The fiftieth anniversary of the Council of Europe will therefore be much more than a conventional cause for remembering. This is affirmed by the momentous events after 1989. The Council has grown from its initial construction and is now a construction of forty European countries, which together wish to shape a democratic, stable and secure Europe, which should be governed by peace and the rule of human rights, and through co-operation to create a new developmental impetus.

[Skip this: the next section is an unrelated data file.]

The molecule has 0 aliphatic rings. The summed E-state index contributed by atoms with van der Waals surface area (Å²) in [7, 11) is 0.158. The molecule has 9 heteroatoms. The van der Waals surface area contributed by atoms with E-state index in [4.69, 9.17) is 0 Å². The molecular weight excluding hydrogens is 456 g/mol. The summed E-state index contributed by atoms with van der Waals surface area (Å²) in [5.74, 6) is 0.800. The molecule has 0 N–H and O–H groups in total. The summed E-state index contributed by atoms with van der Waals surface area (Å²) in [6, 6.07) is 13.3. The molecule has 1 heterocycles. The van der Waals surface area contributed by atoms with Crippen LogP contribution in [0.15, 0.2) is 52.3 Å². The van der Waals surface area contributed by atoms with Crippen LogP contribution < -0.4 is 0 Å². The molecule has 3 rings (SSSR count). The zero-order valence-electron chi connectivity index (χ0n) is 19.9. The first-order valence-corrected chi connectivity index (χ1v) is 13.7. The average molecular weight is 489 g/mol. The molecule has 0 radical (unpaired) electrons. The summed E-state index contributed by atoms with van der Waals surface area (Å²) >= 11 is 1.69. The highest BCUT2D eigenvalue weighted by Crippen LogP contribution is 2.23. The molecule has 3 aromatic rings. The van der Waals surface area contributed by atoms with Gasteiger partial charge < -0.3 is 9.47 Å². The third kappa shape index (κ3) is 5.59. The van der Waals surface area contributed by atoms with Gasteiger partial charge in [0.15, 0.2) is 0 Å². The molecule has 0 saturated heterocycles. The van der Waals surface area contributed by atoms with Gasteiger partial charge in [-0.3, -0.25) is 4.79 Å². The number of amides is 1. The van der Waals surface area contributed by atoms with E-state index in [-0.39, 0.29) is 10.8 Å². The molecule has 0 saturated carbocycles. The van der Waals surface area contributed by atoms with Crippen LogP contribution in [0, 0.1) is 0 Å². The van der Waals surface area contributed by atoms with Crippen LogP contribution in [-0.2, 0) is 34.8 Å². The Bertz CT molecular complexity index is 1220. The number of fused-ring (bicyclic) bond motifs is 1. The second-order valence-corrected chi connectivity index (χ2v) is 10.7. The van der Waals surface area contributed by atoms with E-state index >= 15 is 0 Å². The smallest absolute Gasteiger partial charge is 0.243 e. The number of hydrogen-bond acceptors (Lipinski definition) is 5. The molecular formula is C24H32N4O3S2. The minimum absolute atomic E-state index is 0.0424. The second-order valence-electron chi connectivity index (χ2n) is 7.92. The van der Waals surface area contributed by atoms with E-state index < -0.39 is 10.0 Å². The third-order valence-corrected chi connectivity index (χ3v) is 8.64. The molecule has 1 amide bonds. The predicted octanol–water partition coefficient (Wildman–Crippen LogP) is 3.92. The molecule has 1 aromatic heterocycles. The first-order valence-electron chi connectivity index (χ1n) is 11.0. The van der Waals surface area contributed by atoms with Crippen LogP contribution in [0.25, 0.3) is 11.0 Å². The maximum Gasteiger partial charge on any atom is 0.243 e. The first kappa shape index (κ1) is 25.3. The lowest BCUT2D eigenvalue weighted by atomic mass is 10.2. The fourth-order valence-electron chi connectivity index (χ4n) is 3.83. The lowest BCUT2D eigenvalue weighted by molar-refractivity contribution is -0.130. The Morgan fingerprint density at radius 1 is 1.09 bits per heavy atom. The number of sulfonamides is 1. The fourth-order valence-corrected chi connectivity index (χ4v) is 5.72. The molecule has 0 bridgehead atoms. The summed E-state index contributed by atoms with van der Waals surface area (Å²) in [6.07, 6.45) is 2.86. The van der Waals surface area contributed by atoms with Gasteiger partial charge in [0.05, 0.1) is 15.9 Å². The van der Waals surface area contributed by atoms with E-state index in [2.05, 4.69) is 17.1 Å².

Today there exist more or less clear interests, there are recognised expectations and there exist European values which are woven into the very fabric of the European idea. Are we are now capable of linking all these together to make the transition into the European future? Was the fulfilment of what seemed so long ago in London as something removed far into the future a political vision generated from tragic human experience? In Europe we have never before had such a good prospect of doing that. Europe has never been so close to being a safe common home of all nations and countries on our continent, yet it will not be able to, attain this goal if it cannot be united in seeking answers to common questions, old and new. We are still beset with the remnants of undemocratic patterns. We still see living signs of aggressive nationalism, ideological fundamentalism and nationalist egoism, social oppression and absence of political and spiritual freedom. We should not close our eyes to these things or regard them as marginal features. I would like to remind you of certain obstacles which I believe are worthy of consideration.